Welcome to the Pondera FraudCast, a weekly blog where we post information on fraud trends, lessons learned from client engagements, and observations from our investigators in the field. We hope you’ll check back often to stay current with our efforts to combat fraud, waste, and abuse in large government programs.
I read with great interest the story this month about a woman who cheated her way to a second-place finish in the Fort Lauderdale half marathon. After posting a time of 1 hour and 21 minutes, the website www.marathoninvestigation.com revealed several problems with the woman’s results including: the race statistics she posted to a website were manually entered (versus those calculated by her GPS), a second set of results she posted seemed more consistent with a bike ride, and a zoomed photo of her post race wristwatch revealed that she ran only 11.65 miles of the 13.1 mile race. This evidence led to an admission and apology by the runner.
What I find interesting about this incident is how indicative it is of the ever-increasing power of data. While runners collect data to help them train and perform better, it can also be used to uncover cheating and fraud. This is no different in government subsidy programs, like Medicaid and welfare systems. Governments collect data to help them improve service delivery to their constituents, and with modern technologies, the data can also reveal fraudulent anomalies and patterns.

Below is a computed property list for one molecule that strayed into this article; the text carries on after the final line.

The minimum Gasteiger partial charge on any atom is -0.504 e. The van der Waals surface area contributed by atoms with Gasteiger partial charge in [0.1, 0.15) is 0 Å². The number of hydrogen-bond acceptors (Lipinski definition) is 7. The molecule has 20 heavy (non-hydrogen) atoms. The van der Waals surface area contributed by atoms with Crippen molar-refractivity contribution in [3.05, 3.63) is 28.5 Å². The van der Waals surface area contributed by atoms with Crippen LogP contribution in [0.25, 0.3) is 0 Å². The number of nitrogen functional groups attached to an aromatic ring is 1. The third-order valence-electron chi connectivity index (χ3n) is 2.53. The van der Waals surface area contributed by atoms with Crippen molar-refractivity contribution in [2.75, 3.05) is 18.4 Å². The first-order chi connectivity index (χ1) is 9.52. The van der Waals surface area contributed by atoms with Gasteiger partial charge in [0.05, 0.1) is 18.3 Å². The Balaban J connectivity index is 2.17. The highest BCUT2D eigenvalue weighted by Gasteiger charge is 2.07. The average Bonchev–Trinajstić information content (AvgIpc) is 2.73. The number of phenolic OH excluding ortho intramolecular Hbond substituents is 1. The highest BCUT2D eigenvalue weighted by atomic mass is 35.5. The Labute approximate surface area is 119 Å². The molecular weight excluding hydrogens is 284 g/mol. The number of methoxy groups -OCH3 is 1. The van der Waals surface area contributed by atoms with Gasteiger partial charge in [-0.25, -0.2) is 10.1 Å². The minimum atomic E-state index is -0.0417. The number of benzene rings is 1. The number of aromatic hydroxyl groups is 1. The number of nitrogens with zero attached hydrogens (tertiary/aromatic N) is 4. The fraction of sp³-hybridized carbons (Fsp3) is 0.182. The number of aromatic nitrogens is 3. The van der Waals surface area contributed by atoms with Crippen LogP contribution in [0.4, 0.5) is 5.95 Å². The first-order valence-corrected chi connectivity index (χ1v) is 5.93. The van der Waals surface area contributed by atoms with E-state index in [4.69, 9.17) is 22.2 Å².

Of course, bad actors who want to defraud programs are aware of the increased use of data to catch them. Gone are the days when they can blatantly abuse government systems knowing that the size and complexity of the programs would make it nearly impossible to catch the cheats. In running, who would dare to repeat Rosie Ruiz’s 1980 Boston Marathon “victory” where she was spotted riding the subway with her runner’s bib?
Instead, bad actors often “fly under the radar” – stealing smaller amounts over longer periods of time to avoid being noticed. Second place in the Fort Lauderdale Marathon is certainly “under the radar” compared to a victory in the Boston Marathon.
So, now that our fraud detection capabilities can catch bad actors who boldly fly above the radar and those who strategically fly below the radar, one would hope that it would lead to decreases in fraud attempts. But I also know that making fraud harder to commit rarely turns fraudsters into honest and contributing members of society. It just makes them work harder. This simple fact provides us with the incentive to continually improve on our technologies and approaches. This is one war we fully intend to win.